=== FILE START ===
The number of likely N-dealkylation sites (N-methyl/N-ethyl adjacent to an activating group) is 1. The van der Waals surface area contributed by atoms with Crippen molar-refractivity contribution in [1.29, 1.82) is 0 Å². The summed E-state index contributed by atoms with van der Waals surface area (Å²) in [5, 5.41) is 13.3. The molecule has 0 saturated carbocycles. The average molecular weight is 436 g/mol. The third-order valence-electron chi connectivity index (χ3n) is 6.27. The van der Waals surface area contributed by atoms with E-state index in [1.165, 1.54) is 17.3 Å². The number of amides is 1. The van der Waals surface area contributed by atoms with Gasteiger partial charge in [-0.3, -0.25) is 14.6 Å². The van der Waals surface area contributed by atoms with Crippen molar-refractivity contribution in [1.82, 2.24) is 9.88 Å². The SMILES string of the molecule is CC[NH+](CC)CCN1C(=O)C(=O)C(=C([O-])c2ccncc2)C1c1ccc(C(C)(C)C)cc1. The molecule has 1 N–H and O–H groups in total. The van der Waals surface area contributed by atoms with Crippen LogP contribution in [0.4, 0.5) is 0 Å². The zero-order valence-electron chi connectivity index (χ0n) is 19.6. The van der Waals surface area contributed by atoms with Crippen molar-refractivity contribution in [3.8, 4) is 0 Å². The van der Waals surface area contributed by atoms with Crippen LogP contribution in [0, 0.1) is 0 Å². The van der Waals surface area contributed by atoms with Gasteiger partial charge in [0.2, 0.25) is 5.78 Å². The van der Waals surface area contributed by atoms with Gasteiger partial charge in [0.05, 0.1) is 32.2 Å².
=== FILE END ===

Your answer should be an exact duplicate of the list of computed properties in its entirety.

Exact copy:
The number of likely N-dealkylation sites (N-methyl/N-ethyl adjacent to an activating group) is 1. The van der Waals surface area contributed by atoms with Crippen molar-refractivity contribution in [1.29, 1.82) is 0 Å². The summed E-state index contributed by atoms with van der Waals surface area (Å²) in [5, 5.41) is 13.3. The molecule has 0 saturated carbocycles. The average molecular weight is 436 g/mol. The third-order valence-electron chi connectivity index (χ3n) is 6.27. The van der Waals surface area contributed by atoms with E-state index in [1.165, 1.54) is 17.3 Å². The number of amides is 1. The van der Waals surface area contributed by atoms with Gasteiger partial charge in [-0.3, -0.25) is 14.6 Å². The van der Waals surface area contributed by atoms with Crippen molar-refractivity contribution in [1.82, 2.24) is 9.88 Å². The SMILES string of the molecule is CC[NH+](CC)CCN1C(=O)C(=O)C(=C([O-])c2ccncc2)C1c1ccc(C(C)(C)C)cc1. The molecule has 1 N–H and O–H groups in total. The van der Waals surface area contributed by atoms with Crippen LogP contribution in [0.4, 0.5) is 0 Å². The zero-order valence-electron chi connectivity index (χ0n) is 19.6. The van der Waals surface area contributed by atoms with Crippen molar-refractivity contribution in [3.8, 4) is 0 Å². The van der Waals surface area contributed by atoms with Crippen LogP contribution in [0, 0.1) is 0 Å². The van der Waals surface area contributed by atoms with Gasteiger partial charge in [0.2, 0.25) is 5.78 Å². The van der Waals surface area contributed by atoms with Gasteiger partial charge in [0.05, 0.1) is 32.2 Å².